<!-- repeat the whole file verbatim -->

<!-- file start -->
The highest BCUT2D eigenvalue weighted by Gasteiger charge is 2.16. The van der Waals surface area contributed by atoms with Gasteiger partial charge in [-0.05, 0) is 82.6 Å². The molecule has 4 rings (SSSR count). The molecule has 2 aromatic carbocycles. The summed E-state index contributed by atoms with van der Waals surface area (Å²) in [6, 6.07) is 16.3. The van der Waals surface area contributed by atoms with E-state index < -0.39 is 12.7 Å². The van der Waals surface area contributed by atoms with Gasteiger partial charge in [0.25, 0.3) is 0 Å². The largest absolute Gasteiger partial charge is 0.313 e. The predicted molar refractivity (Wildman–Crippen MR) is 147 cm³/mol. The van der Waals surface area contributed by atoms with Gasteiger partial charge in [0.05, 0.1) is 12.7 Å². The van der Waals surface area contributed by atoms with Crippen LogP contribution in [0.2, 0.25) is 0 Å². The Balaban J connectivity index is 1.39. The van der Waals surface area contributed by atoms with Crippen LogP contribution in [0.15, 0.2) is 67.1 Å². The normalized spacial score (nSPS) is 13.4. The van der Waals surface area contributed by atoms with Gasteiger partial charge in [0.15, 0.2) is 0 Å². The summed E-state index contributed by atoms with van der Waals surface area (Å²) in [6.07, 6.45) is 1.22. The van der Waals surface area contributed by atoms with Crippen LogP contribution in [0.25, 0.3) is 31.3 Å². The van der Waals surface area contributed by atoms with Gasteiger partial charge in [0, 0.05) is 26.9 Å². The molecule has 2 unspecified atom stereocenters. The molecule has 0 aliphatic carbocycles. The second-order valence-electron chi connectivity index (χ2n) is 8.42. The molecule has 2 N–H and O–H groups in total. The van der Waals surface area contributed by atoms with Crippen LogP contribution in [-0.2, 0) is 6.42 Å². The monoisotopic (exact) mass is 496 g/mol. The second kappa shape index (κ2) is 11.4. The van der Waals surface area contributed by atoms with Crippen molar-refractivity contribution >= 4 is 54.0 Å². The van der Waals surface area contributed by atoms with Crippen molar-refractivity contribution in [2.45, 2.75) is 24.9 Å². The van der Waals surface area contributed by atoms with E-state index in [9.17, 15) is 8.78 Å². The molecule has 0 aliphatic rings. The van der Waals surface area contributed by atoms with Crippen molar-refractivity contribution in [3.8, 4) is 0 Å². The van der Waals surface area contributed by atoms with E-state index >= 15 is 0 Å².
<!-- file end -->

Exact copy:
The highest BCUT2D eigenvalue weighted by Gasteiger charge is 2.16. The van der Waals surface area contributed by atoms with Gasteiger partial charge in [-0.05, 0) is 82.6 Å². The molecule has 4 rings (SSSR count). The molecule has 2 aromatic carbocycles. The summed E-state index contributed by atoms with van der Waals surface area (Å²) in [6, 6.07) is 16.3. The van der Waals surface area contributed by atoms with E-state index < -0.39 is 12.7 Å². The van der Waals surface area contributed by atoms with Gasteiger partial charge in [0.25, 0.3) is 0 Å². The largest absolute Gasteiger partial charge is 0.313 e. The predicted molar refractivity (Wildman–Crippen MR) is 147 cm³/mol. The van der Waals surface area contributed by atoms with Gasteiger partial charge in [0.05, 0.1) is 12.7 Å². The van der Waals surface area contributed by atoms with Crippen LogP contribution in [0.2, 0.25) is 0 Å². The Balaban J connectivity index is 1.39. The van der Waals surface area contributed by atoms with Crippen LogP contribution in [0.15, 0.2) is 67.1 Å². The normalized spacial score (nSPS) is 13.4. The van der Waals surface area contributed by atoms with Gasteiger partial charge in [0.15, 0.2) is 0 Å². The summed E-state index contributed by atoms with van der Waals surface area (Å²) in [6.07, 6.45) is 1.22. The van der Waals surface area contributed by atoms with Crippen LogP contribution in [0.25, 0.3) is 31.3 Å². The van der Waals surface area contributed by atoms with Gasteiger partial charge in [0, 0.05) is 26.9 Å². The molecule has 2 unspecified atom stereocenters. The molecule has 0 aliphatic carbocycles. The second-order valence-electron chi connectivity index (χ2n) is 8.42. The molecule has 2 N–H and O–H groups in total. The van der Waals surface area contributed by atoms with Crippen LogP contribution in [-0.2, 0) is 6.42 Å². The monoisotopic (exact) mass is 496 g/mol. The second kappa shape index (κ2) is 11.4. The van der Waals surface area contributed by atoms with Crippen molar-refractivity contribution >= 4 is 54.0 Å². The van der Waals surface area contributed by atoms with Crippen molar-refractivity contribution in [2.45, 2.75) is 24.9 Å². The van der Waals surface area contributed by atoms with E-state index in [9.17, 15) is 8.78 Å². The molecule has 0 aliphatic rings. The van der Waals surface area contributed by atoms with Crippen molar-refractivity contribution in [3.8, 4) is 0 Å². The van der Waals surface area contributed by atoms with E-state index >= 15 is 0 Å².